Baltimore Orioles first baseman Trey Mancini hopes to have a big season ahead of him as Major League Baseball is back in business this week. But no matter how it shapes up, it’s unlikely to match the drama and emotion of what happened to him last season — off the field.
In 2020, when Mancini reported for spring training, just days before training was suspended due to the coronavirus pandemic, a routine physical revealed something shocking: The then 27-year-old had colon cancer.
“It was a normal physical,” he told TODAY’s Craig Melvin Tuesday. “We did a blood draw, and the CBC (complete blood count) showed that my hemoglobin and hematocrit were really low. They scheduled a colonoscopy and endoscopy for me, and the doctor found a tumor in my colon.”
His father, who is a doctor, had suffered from colon cancer years earlier, but Mancini said, despite that family link, he never suspected he had anything to worry about at such a young age.
“At the time I only thought that it really affected people age 50 and older, for the most part,” he recalled. That’s what a lot of people think, but colorectal cancers are on the rise in adults in their 20s and 30s. Colorectal cancer is the third most common cancer diagnosed in the U.S. and the third leading cause of cancer deaths in American men and women combined, according to the Centers for Disease Control and Prevention.
While his fellow MLB players took a long break before returning for an abbreviated season in the summer, Mancini found himself undergoing surgery, followed by six months of chemotherapy.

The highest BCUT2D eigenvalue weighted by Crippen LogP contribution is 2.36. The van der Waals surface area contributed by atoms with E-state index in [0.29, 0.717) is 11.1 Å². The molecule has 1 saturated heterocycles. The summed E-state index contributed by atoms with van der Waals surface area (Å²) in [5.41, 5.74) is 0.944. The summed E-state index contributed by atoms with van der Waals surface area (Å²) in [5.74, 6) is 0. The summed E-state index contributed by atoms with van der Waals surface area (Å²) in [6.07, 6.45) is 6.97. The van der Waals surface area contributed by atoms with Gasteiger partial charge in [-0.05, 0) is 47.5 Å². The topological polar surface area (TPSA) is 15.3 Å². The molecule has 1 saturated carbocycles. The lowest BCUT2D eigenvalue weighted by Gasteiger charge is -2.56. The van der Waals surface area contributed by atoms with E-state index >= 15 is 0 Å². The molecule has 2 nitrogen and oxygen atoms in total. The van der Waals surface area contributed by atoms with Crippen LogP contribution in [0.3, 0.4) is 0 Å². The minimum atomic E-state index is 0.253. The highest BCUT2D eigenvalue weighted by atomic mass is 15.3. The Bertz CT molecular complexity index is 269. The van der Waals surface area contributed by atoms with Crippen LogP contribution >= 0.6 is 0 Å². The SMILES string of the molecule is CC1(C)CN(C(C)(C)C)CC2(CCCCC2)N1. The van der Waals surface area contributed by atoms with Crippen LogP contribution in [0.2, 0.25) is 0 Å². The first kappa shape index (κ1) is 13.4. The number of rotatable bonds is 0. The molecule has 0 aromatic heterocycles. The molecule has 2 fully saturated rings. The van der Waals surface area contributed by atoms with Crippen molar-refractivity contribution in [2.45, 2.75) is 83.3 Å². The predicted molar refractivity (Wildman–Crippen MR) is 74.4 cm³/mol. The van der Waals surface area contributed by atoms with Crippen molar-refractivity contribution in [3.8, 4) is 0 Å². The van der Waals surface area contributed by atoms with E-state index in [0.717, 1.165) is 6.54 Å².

“It was very difficult,” he said of the trauma occurring amid the pandemic. “You know, nobody was able to go to my treatments with me throughout the entire thing. My girlfriend Sarah and I were in Washington, D.C., and I was getting treated at Hopkins. She wasn’t even allowed to come in with me, so that was a really tough part of it. But she took plenty enough care of me at home.”
Even then, with both his world and the world at large changing so rapidly, Mancini found he could count on more than just his girlfriend, teammates and family — his Baltimore Orioles fans were still cheering him on, too. They were showing their support by buying shirts with his No. 16 alongside the word “fight,” and they helped raise more than $80,000 for the Colorectal Cancer Alliance.
“His entire life he was in the hospital going through chemotherapy treatments, and he never ever had a bad attitude or felt sorry for himself,” Mancini recalled. “I tried to emulate how he was every single day. He really inspired me.”
Thanks to early detection and rapid treatment, the now 29-year-old has been declared cancer-free.
And he’s not just back from battling colon cancer — he’s back in the game. He rejoined the Orioles for spring training last month, and fans in the stands greeted him with a standing ovation.
“I was thinking, ‘Don’t cry!’ the whole time,” he said of his return. “I was really emotional.”
Looking back on it all now, he also knows he’s been really lucky.
“I am extremely, extremely fortunate to be a major league baseball player and have the medical care I do,” he said. “So I really do feel like I, you know, have a lot of work to do as far as spreading awareness and getting some tests in the hands of people that might not be as fortunate as myself.”
Because he continues to be a team player.